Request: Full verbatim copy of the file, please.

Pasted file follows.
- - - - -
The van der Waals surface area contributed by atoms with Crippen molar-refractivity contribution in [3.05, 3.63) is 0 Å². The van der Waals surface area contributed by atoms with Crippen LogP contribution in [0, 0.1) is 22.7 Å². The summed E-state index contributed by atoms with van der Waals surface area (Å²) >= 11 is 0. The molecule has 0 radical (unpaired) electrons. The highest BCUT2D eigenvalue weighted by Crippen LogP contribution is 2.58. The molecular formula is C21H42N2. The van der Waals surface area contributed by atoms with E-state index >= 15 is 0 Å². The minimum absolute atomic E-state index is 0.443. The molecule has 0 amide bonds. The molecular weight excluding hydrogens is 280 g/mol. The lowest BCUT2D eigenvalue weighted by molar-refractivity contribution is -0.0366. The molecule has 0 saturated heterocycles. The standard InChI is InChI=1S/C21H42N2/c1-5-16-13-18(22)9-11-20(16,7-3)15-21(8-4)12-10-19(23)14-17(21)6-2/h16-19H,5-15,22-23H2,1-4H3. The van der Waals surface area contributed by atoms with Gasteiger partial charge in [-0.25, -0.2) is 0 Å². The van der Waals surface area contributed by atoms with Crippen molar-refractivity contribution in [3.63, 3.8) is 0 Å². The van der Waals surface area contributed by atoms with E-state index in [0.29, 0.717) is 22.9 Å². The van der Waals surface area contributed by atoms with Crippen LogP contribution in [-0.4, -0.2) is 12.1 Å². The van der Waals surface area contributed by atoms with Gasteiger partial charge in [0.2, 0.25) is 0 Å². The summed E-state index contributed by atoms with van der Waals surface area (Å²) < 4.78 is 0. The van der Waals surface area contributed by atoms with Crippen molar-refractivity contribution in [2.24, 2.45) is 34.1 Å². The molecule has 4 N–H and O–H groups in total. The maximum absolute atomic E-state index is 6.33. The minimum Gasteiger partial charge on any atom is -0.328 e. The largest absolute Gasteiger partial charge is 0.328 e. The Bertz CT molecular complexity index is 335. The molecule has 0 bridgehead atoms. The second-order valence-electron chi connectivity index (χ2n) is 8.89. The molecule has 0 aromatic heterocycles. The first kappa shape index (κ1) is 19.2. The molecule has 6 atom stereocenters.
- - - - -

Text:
The van der Waals surface area contributed by atoms with Crippen molar-refractivity contribution in [3.05, 3.63) is 0 Å². The van der Waals surface area contributed by atoms with Crippen LogP contribution in [0, 0.1) is 22.7 Å². The summed E-state index contributed by atoms with van der Waals surface area (Å²) >= 11 is 0. The molecule has 0 radical (unpaired) electrons. The highest BCUT2D eigenvalue weighted by Crippen LogP contribution is 2.58. The molecular formula is C21H42N2. The van der Waals surface area contributed by atoms with E-state index >= 15 is 0 Å². The minimum absolute atomic E-state index is 0.443. The molecule has 0 amide bonds. The molecular weight excluding hydrogens is 280 g/mol. The lowest BCUT2D eigenvalue weighted by molar-refractivity contribution is -0.0366. The molecule has 0 saturated heterocycles. The standard InChI is InChI=1S/C21H42N2/c1-5-16-13-18(22)9-11-20(16,7-3)15-21(8-4)12-10-19(23)14-17(21)6-2/h16-19H,5-15,22-23H2,1-4H3. The van der Waals surface area contributed by atoms with Gasteiger partial charge in [-0.25, -0.2) is 0 Å². The van der Waals surface area contributed by atoms with Crippen molar-refractivity contribution in [3.63, 3.8) is 0 Å². The van der Waals surface area contributed by atoms with E-state index in [0.29, 0.717) is 22.9 Å². The van der Waals surface area contributed by atoms with Crippen LogP contribution in [-0.4, -0.2) is 12.1 Å². The van der Waals surface area contributed by atoms with Gasteiger partial charge in [0.2, 0.25) is 0 Å². The summed E-state index contributed by atoms with van der Waals surface area (Å²) < 4.78 is 0. The van der Waals surface area contributed by atoms with Crippen molar-refractivity contribution in [2.24, 2.45) is 34.1 Å². The molecule has 4 N–H and O–H groups in total. The maximum absolute atomic E-state index is 6.33. The minimum Gasteiger partial charge on any atom is -0.328 e. The largest absolute Gasteiger partial charge is 0.328 e. The Bertz CT molecular complexity index is 335. The molecule has 0 bridgehead atoms. The second-order valence-electron chi connectivity index (χ2n) is 8.89. The molecule has 0 aromatic heterocycles. The first kappa shape index (κ1) is 19.2. The molecule has 6 atom stereocenters.